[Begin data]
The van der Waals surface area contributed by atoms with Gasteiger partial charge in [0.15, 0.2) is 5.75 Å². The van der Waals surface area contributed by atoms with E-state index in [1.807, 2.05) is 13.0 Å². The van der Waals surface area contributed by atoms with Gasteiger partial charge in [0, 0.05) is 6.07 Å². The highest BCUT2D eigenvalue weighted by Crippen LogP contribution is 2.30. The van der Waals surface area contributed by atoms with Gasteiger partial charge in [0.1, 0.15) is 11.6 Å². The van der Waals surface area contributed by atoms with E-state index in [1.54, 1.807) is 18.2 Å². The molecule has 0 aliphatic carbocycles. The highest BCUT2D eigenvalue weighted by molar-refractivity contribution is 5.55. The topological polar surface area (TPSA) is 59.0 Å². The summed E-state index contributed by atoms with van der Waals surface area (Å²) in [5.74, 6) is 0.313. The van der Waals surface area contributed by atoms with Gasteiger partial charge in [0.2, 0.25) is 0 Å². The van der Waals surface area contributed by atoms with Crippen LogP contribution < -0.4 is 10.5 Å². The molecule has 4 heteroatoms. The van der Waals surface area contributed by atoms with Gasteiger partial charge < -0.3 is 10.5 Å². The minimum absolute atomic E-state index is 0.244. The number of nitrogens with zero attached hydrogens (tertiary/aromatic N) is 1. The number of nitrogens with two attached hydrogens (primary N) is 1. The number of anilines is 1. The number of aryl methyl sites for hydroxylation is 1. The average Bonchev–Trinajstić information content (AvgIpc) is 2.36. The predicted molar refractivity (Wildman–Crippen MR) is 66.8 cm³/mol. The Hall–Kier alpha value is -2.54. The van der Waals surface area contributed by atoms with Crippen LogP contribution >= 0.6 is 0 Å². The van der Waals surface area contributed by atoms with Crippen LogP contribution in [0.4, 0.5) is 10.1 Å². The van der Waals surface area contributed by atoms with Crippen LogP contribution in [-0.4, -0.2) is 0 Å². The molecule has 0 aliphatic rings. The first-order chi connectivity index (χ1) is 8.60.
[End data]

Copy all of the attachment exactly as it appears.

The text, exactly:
The van der Waals surface area contributed by atoms with Gasteiger partial charge in [0.15, 0.2) is 5.75 Å². The van der Waals surface area contributed by atoms with E-state index in [1.807, 2.05) is 13.0 Å². The van der Waals surface area contributed by atoms with Gasteiger partial charge in [0, 0.05) is 6.07 Å². The highest BCUT2D eigenvalue weighted by Crippen LogP contribution is 2.30. The van der Waals surface area contributed by atoms with Gasteiger partial charge in [0.1, 0.15) is 11.6 Å². The van der Waals surface area contributed by atoms with E-state index in [1.54, 1.807) is 18.2 Å². The molecule has 0 aliphatic carbocycles. The highest BCUT2D eigenvalue weighted by molar-refractivity contribution is 5.55. The topological polar surface area (TPSA) is 59.0 Å². The summed E-state index contributed by atoms with van der Waals surface area (Å²) in [5.74, 6) is 0.313. The van der Waals surface area contributed by atoms with Gasteiger partial charge in [0.2, 0.25) is 0 Å². The van der Waals surface area contributed by atoms with Crippen LogP contribution < -0.4 is 10.5 Å². The molecule has 4 heteroatoms. The van der Waals surface area contributed by atoms with Gasteiger partial charge < -0.3 is 10.5 Å². The minimum absolute atomic E-state index is 0.244. The number of nitrogens with zero attached hydrogens (tertiary/aromatic N) is 1. The number of nitrogens with two attached hydrogens (primary N) is 1. The number of anilines is 1. The number of aryl methyl sites for hydroxylation is 1. The average Bonchev–Trinajstić information content (AvgIpc) is 2.36. The predicted molar refractivity (Wildman–Crippen MR) is 66.8 cm³/mol. The Hall–Kier alpha value is -2.54. The van der Waals surface area contributed by atoms with Crippen LogP contribution >= 0.6 is 0 Å². The van der Waals surface area contributed by atoms with Crippen LogP contribution in [0.4, 0.5) is 10.1 Å². The van der Waals surface area contributed by atoms with Crippen LogP contribution in [-0.4, -0.2) is 0 Å². The molecule has 0 aliphatic rings. The first-order chi connectivity index (χ1) is 8.60.